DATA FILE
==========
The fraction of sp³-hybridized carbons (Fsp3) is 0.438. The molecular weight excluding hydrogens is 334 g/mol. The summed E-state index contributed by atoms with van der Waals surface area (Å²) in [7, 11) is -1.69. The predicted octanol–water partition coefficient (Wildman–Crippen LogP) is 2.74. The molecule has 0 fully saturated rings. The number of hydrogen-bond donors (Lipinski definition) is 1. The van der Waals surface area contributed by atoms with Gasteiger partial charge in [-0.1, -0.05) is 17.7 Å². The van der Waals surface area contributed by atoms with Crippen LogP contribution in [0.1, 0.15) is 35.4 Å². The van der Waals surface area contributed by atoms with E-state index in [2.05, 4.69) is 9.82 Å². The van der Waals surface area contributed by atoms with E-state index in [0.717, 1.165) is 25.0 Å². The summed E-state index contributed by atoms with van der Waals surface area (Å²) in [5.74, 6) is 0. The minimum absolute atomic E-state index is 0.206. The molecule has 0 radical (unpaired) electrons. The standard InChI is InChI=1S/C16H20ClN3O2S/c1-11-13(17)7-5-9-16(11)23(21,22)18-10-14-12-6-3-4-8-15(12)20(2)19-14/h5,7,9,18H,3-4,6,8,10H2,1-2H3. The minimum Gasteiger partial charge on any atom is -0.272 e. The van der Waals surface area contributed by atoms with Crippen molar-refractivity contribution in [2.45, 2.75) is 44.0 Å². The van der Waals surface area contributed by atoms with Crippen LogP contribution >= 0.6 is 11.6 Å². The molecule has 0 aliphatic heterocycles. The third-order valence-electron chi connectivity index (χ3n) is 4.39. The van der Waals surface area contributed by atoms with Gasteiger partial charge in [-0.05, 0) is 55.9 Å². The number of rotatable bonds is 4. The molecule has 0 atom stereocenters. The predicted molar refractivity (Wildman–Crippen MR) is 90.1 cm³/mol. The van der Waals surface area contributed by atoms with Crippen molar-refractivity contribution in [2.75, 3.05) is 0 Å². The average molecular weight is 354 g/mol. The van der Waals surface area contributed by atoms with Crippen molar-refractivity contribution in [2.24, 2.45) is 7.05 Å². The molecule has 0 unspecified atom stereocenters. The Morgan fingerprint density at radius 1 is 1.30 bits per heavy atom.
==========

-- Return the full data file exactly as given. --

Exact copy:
The fraction of sp³-hybridized carbons (Fsp3) is 0.438. The molecular weight excluding hydrogens is 334 g/mol. The summed E-state index contributed by atoms with van der Waals surface area (Å²) in [7, 11) is -1.69. The predicted octanol–water partition coefficient (Wildman–Crippen LogP) is 2.74. The molecule has 0 fully saturated rings. The number of hydrogen-bond donors (Lipinski definition) is 1. The van der Waals surface area contributed by atoms with Gasteiger partial charge in [-0.1, -0.05) is 17.7 Å². The van der Waals surface area contributed by atoms with Crippen LogP contribution in [0.1, 0.15) is 35.4 Å². The van der Waals surface area contributed by atoms with E-state index in [2.05, 4.69) is 9.82 Å². The van der Waals surface area contributed by atoms with E-state index in [0.717, 1.165) is 25.0 Å². The summed E-state index contributed by atoms with van der Waals surface area (Å²) in [5.74, 6) is 0. The minimum absolute atomic E-state index is 0.206. The molecule has 0 radical (unpaired) electrons. The standard InChI is InChI=1S/C16H20ClN3O2S/c1-11-13(17)7-5-9-16(11)23(21,22)18-10-14-12-6-3-4-8-15(12)20(2)19-14/h5,7,9,18H,3-4,6,8,10H2,1-2H3. The minimum Gasteiger partial charge on any atom is -0.272 e. The van der Waals surface area contributed by atoms with Crippen molar-refractivity contribution in [2.45, 2.75) is 44.0 Å². The van der Waals surface area contributed by atoms with Crippen LogP contribution >= 0.6 is 11.6 Å². The molecule has 0 aliphatic heterocycles. The third-order valence-electron chi connectivity index (χ3n) is 4.39. The van der Waals surface area contributed by atoms with Gasteiger partial charge in [-0.05, 0) is 55.9 Å². The number of rotatable bonds is 4. The molecule has 0 atom stereocenters. The predicted molar refractivity (Wildman–Crippen MR) is 90.1 cm³/mol. The van der Waals surface area contributed by atoms with Crippen molar-refractivity contribution in [2.75, 3.05) is 0 Å². The average molecular weight is 354 g/mol. The van der Waals surface area contributed by atoms with Crippen molar-refractivity contribution in [2.24, 2.45) is 7.05 Å². The molecule has 0 unspecified atom stereocenters. The Morgan fingerprint density at radius 1 is 1.30 bits per heavy atom.